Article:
43. Miller’s Crossing (1990): Twisty-turny tale of depression era Irish gangsters featuring a perpetually battered Gabriel Byrne.

44. Juggernaut (1974): Bomb disposal expert Richard Harris races against clock to stop very big ship being reduced to very small pieces. Meanwhile, back on dry land, Anthony Hopkins interrogates a host of familiar faces.

45. Picnic At Hanging Rock (1975): Intriguing and infuriating Australian set drama. Prolonged metaphor for emergent adolescent sexuality, Freud fans. Er, probably…

46. The Lost Weekend (1945): Landmark exploration of the effects of alcoholism. Ray Milland’s turn makes Nicolas Cage in Leaving Las Vegas look like WC Fields.

47. The Big Combo (1955): B-movie magnificence from Hollywood’s greatest ever director, Joseph H Lewis. Best bit: Brian Donlevy being iced by Lee Van Cleef.

48. In A Lonely Place (1950): A career best performance from Humphrey Bogart. Yes, that is what I’m saying.

49. Double Indemnity (1944): Doomed mark Fred MacMurray gets involved in murderous insurance scam instigated by Barbara Stanwyk. Edward G Robinson investigates.

50. Don’t Look Now (1973): That’s my daughter, that is. Oh no, it’s not… Fookin’ scary.

51. The Long Good Friday (1981): Cubic, proto-Thatcherite gangster Bob Hoskins loses his criminal empire to mute IRA man Pierce Brosnan and Charlie from Casualty. Now, that’s just careless.

52. The Night Of The Hunter (1955): Demented preacher Robert Mitchum terrorises two young children who hold the key to the whereabouts of stolen loot, but finds his skills with a switchblade are no match for Lillian Gish’s expertise with a double-barrel shotgun; something that seminarian college failed to warn him about.

53. Flash Gordon (1980): Ex-footballers, Bergman regulars, respected playwrights, Blue Peter presenters, cult musicians, future James Bonds, Eurotrash totty and camp, bearded fat blokes all prove that giving the casting director too much power isn’t necessarily a bad thing.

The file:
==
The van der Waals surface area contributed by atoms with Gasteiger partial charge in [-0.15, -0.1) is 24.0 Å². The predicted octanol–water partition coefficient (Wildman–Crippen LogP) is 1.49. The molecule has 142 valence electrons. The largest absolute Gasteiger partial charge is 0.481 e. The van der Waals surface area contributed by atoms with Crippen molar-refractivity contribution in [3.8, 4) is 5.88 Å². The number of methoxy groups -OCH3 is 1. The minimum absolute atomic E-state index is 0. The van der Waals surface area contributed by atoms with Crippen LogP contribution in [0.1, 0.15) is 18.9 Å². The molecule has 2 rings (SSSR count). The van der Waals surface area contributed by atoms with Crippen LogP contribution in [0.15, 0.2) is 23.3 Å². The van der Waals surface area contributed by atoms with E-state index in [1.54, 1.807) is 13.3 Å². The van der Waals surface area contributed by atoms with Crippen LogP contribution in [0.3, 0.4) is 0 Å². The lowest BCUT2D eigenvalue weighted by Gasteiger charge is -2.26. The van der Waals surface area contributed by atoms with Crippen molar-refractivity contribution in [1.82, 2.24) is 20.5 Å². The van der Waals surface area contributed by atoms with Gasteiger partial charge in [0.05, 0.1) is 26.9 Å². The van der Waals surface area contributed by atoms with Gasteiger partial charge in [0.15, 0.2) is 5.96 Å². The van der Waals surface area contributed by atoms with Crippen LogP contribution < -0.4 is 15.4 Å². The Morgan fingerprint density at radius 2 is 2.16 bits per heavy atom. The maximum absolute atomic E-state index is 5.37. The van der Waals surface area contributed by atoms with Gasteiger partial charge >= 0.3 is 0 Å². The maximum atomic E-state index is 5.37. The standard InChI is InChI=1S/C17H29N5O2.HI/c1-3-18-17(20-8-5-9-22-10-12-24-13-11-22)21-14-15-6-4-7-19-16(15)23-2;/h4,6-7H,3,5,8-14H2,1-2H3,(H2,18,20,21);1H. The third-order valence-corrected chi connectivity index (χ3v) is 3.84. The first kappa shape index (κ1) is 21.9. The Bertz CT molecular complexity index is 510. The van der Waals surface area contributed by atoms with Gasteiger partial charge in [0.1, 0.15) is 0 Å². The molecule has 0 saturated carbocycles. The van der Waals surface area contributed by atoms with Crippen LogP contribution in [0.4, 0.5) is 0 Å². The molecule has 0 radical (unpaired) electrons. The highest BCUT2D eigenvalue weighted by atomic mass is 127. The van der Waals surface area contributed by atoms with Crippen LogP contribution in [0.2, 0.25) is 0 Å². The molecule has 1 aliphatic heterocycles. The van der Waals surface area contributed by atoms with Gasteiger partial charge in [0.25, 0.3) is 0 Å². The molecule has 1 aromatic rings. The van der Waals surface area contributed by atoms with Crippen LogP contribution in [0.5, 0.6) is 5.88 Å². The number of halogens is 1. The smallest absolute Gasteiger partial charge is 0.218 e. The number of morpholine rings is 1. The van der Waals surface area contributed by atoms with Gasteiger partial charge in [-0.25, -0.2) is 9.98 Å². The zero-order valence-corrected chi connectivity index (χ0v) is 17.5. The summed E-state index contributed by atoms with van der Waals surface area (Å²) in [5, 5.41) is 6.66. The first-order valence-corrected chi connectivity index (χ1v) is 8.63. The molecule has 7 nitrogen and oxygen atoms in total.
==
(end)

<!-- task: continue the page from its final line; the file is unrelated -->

54. Two Lane Blacktop (1971): Warren Oates and Harry Dean Stanton take on Beach Boys drummer Dennis Wilson and laid-back MOR folkster James Taylor in cross-country race. I know which pair my money’s on.

55. Robbery (1967): Future Jesus Robert Powell gets coshed and Stanley Baker gets away with the loot. Steve McQueen liked it.

56. Jason And The Argonauts (1963): Special effects maestro Ray Harryhausen’s greatest moment, and last public sighting of Gary Raymond. Skeletal army climax obviously made an impression on a young Sam Raimi.

57. Witchfinder General (1968): English Civil War-set horror flick in which Vincent Price burns women for kicks, director Michael Reeves salivates over the countryside and Patrick Wymark cameos as a warts-and-all Oliver Cromwell.

58. Seconds (1966): Disillusioned, middle-aged suburbanite gets turned into Rock Hudson via cosmetic surgery, but still remains strangely unfulfilled. Fact: after watching this film you won’t sleep for a week.

59: The Quiet Man (1950): Rivers of booze and public brawling: hey, it is Ireland, after all.

60. Sweet Smell Of Success (1956): Magnificently cynical doggerel set among the world of low-life hacks and smoky jazz clubs. Alexander MacKendrick, the film’s Scottish Presbyterian director, disowned it and fled Hollywood. A career-best turn from Tony Curtis.

61. The Long Goodbye (1973): Dishevelled private detective Elliott Gould loses gastronomically choosy cat and gets involved in labyrinthine murder case. Encounters a near-naked Arnie.

62. Short Cuts (1993): Altman again, this time freewheeling through the world of Raymond Carver.

63. That’ll Be The Day (1973): Fairground worker David Essex dreams of rock ‘n’ roll stardom, taking Ringo Starr along for the ride.

64. Stardust (1975): Sequel to the above, this time with Essex as a now-successful pop phenomenon suffering from megastar blues. Ringo Starr has somehow transformed into Adam Faith.